5. 154km Kruisberg, 1,000m, ave 6.5%, max 9%, 500m cobbles
  6. 164km Knokteberg, 1,100m, ave 8%, max 13%
  7. 171km Oude Kwaremont, 2,200m, ave 4%, max 11.6%, 1,500m cobbles
  8. 174km Paterberg, 360m, ave 12.9%, max 20.3%, cobbles
  9. 181km  Koppenberg, 660m, ave 11.6%, max 22%, cobbles
  10. 186km Steenbeekdries, 700m, ave 5.3%, max 6.7%, cobbles
  11. 189km Taaienberg, 530m, ave 6.6%, max 15.8%, 520m cobbles
  12. 194km Eikenberg, 1,300m, ave 6.2%, max 10%, 1,200m cobbles
  13. 209km Molenberg, 463m, ave 7%, max 14.2%, 300m cobbles
  14. 216km Leberg, 950m, ave 4.2%, max 13.8%
  15. 224km Valkenberg, 540m, ave 8.1%, max 12.8%
  16. 231km Tenbosse, 450m, ave 6.9%, max 8.7%
  17. 243km Muur-Kapelmuur, 475m, ave 9.3, max 19.8%, cobbles
  18. 246km Bosberg, 980m, ave 5.8%, max 11%, 400m cobbles

Staying focused over winter

December 30, 2010

I’m so glad the snow has melted and we can get out into the lanes again. I was finding it all too easy to stay indoors and skip a scheduled training session when there was so much snow and ice around. My biggest motivator to either get out there or onto the indoor trainer is to look at the calendar. So far, I’m committing to three big rides and one fun one next year plus a week in southern Spain’s Sierra Nevada Mountains with Vamos Cycling to prepare for it all.

My key cycling events for 2011:

  • Feb: Training week
  • Apr: 260km Tour of Flanders Sportive
  • Apr: 165km Paris-Roubaix Challenge
  • Jun: 200km Dragon Ride
  • Jul: 180km Dunwich Dynamo

The overnight Dunwich Dynamo is obvious the fun ride. I’ve ridden the past four editions and wouldn’t miss it for the world. The Tour of Flanders Sportive and Paris-Roubaix Challenge are on successive weekends so I’d better be in great shape to do well in them. There is a shorter version of Flanders (150km) which includes most of the main route’s climbs and pavé sectors that I may opt for if my preparation hasn’t been ideal. Lastly, I’d like to include a few local sportives to break up the rest of the year. SWRC’s May Flyer looks promising, as does the Castle Ride 100 but after such an intense start to the year, it may be nice to relax over summer and just enjoy our weekly club rides in the North Downs.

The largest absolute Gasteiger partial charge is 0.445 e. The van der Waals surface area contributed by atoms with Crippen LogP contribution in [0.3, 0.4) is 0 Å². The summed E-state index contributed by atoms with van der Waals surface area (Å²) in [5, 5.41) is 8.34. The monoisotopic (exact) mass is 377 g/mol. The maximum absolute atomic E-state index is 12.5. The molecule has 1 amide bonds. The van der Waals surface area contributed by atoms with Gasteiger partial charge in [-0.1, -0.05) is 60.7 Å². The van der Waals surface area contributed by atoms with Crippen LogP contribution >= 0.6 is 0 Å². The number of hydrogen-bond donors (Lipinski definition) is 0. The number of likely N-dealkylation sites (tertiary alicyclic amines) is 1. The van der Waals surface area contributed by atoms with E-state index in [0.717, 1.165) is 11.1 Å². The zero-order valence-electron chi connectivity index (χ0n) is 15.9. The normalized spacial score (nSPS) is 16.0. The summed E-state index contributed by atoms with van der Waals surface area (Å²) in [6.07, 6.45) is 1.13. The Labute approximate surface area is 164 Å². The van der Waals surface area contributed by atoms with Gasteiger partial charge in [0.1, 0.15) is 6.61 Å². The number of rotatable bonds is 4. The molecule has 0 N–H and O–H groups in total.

The key to getting over the cobbles is power. You need to be able to keep your speed up so you’re clipping over rather than bouncing off the cobbles. Maintaining a high gear will help you to keep your power up and not spinning out when your rear wheel slips.

Here are a few other things I’ve found make the ride easier:

  • Metal bottle cages folded in for an extra tight grip so you don’t lose them on the first sector
  • Gel inserts under your bar tape makes it easier to hold your bars loosely and guide rather than steer your front wheel
  • Regular double (not compact) chainset is better for keep the power up over the cobbles and then cruising at a decent speed on the flat sections
  • Handmade 32 spoke wheels with spokes at 80% tension help absorb the vibrations
  • Near new tyres, 25mm front at 90 psi, 28mm rear at 80 psi
  • Bigger seat pack for tubes (x3), patches, tyre boots, tyre levers, CO2 cannisters, multi-tool, chain link and gear cable
  • Top tube box for extra bars or gels if you’re doing the long route as relying on unfamiliar feed stop provisions might see you visiting the toilet more often than you want to
  • Laminated pavé list for easy reference along the route helps you prepare for what’s ahead
  • Metal bike frame although carbon is bound to fine as long as you don’t crash

Anything I’ve forgotten?

Here’s Specialized’s Nicolas Sims showing us Fabian Cancellara’s SRM power data from his winning ride in the 2010 Tour of Flanders.

  • Average power 285 watts
  • Max power 1,450 watts
  • Average heart rate 143 bpm (75% of max)
  • Max heart rate 190 bpm
  • Average cadence 73 rpm
  • Max cadence 147 rpm
  • Average speed 40 kph
  • Max speed 80 kph
  • Total time 6 hrs 22 min
  • Total energy 6,459 kJ

The key thing I notice is that he didn’t work any harder than I do on my long rides, he just generates a LOT more power.